Comic Review: ‘The Five Fists of Science’
A comic review by G-FUNK
Sometimes you read a blurb and automatically know that this is a book for you. You order it straight away and wait patiently. When it arrives you delve straight in and discover…it’s better than you expected.
Ladies and Gentlemen: the fantastical story that follows is, I assure you, absolutely true.
Oh!–Slight and SUBTLE liberties with historical events, characters both real and imagined…
…scenarios, settings…dialogue and dialects, motivations, character and and narratives arc…
…and the whole of the mise en scene may have been taken for certain…DRAMATIC EFFECT.
So save the e-mails complaining about fact and accuracy. We are in the business of verisimilitude — and that cannot be constrained by pedantry.
And now, without further ado, I give you Fraction and Sanders’ THE FIVE FISTS OF SCIENCE, produced in conjunction with Image Comics of Berkeley, California.
And so it begins. The story involves the teaming up of Nicolas Tesla, Mark Twain and Bertha von Suttner as they strife for world peace. This they hope to achieve through the creation and selling of an ultimate weapon, forcing every nation into a stalemate. Unfortunately this isn’t to the liking of an evil collaboration between Thomas Edison, John Pierpont Morgan, Andrew Carnegie, and Guglielmo Marconi. In defiance of Tesla’s advances in science they are working towards summoning a powerful demon that they intend to use in taking over the world.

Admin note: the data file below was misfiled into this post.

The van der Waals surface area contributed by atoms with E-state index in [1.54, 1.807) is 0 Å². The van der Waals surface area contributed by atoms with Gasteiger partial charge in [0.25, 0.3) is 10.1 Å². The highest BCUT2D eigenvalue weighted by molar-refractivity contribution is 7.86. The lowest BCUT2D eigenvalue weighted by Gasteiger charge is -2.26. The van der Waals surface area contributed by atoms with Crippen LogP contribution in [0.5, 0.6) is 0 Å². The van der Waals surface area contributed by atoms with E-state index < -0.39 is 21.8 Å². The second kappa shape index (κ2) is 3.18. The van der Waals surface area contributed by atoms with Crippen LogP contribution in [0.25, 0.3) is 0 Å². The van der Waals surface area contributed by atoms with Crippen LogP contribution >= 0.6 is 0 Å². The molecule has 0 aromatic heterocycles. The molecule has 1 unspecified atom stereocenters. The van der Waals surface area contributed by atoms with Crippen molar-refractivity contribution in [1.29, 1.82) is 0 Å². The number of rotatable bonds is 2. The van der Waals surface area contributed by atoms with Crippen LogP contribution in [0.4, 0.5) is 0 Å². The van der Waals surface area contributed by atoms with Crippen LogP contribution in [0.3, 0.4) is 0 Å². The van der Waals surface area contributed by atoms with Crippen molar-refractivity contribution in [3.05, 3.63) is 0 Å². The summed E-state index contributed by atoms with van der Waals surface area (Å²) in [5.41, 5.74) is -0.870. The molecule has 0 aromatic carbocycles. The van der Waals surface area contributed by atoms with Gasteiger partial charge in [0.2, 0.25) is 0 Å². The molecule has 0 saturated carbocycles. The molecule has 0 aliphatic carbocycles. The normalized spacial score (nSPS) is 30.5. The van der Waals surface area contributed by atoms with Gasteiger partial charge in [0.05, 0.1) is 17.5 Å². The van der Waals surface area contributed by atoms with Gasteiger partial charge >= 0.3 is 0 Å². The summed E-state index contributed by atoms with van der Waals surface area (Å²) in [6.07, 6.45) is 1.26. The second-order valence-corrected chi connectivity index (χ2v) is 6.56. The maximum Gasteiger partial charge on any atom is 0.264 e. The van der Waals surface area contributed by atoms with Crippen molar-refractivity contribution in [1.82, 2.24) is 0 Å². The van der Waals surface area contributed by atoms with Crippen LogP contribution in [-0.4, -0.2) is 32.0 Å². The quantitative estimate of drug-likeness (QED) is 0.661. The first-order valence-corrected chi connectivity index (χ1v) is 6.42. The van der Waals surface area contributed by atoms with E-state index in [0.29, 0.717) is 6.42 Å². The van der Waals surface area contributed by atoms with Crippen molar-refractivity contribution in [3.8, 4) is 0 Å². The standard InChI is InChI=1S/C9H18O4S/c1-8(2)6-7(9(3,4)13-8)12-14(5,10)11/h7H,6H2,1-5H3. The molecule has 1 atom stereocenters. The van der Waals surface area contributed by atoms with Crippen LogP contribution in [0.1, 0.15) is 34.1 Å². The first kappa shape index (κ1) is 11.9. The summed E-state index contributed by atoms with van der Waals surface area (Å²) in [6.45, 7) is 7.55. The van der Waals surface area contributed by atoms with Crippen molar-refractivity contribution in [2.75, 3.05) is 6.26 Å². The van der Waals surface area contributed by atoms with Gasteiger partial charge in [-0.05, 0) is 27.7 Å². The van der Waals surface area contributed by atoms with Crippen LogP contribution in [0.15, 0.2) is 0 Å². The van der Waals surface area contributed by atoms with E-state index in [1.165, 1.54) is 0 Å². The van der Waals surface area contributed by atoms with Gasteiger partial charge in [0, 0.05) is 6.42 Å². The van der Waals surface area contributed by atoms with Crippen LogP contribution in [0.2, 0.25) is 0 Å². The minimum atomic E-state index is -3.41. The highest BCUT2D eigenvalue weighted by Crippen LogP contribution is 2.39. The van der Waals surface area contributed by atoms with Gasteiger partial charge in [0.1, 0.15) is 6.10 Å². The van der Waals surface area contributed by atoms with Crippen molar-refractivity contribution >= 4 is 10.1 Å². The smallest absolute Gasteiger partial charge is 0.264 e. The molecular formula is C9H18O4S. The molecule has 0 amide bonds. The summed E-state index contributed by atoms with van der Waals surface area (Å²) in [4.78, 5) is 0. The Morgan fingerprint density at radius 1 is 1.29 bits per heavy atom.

As you can tell from the above excerpt, the story does not strife for historical accuracy in the telling of the story. The authors do, however, keep the character’s quirks and mannerism as accurate as accounts allow. So while it’s unlikely that Tesla dressed in a costume and fought crime as a vigilante using his inventions, he did insist on eating alone and measuring the cubic mass of everything he ate.
The story is wickedly funny with the dynamic between the shut-in, socially awkward genius Tesla and show-man Twain. There’s not much of a sense of mystery but the banter and action keeps things moving along at a quick pace and the characters never cease to amuse. Seeing Tesla acting electric monsters using a giant steampunk robot will always be entertaining.
At the outset the setting the concept could be compared to Alan Moore’s The League of Extraordinary Gentlemen series, but this is comic is much more tongue in cheek than the famous collection. The authors are more than happy to play loosely with the material to immensely fun effect.
Highly recommended for fans of science!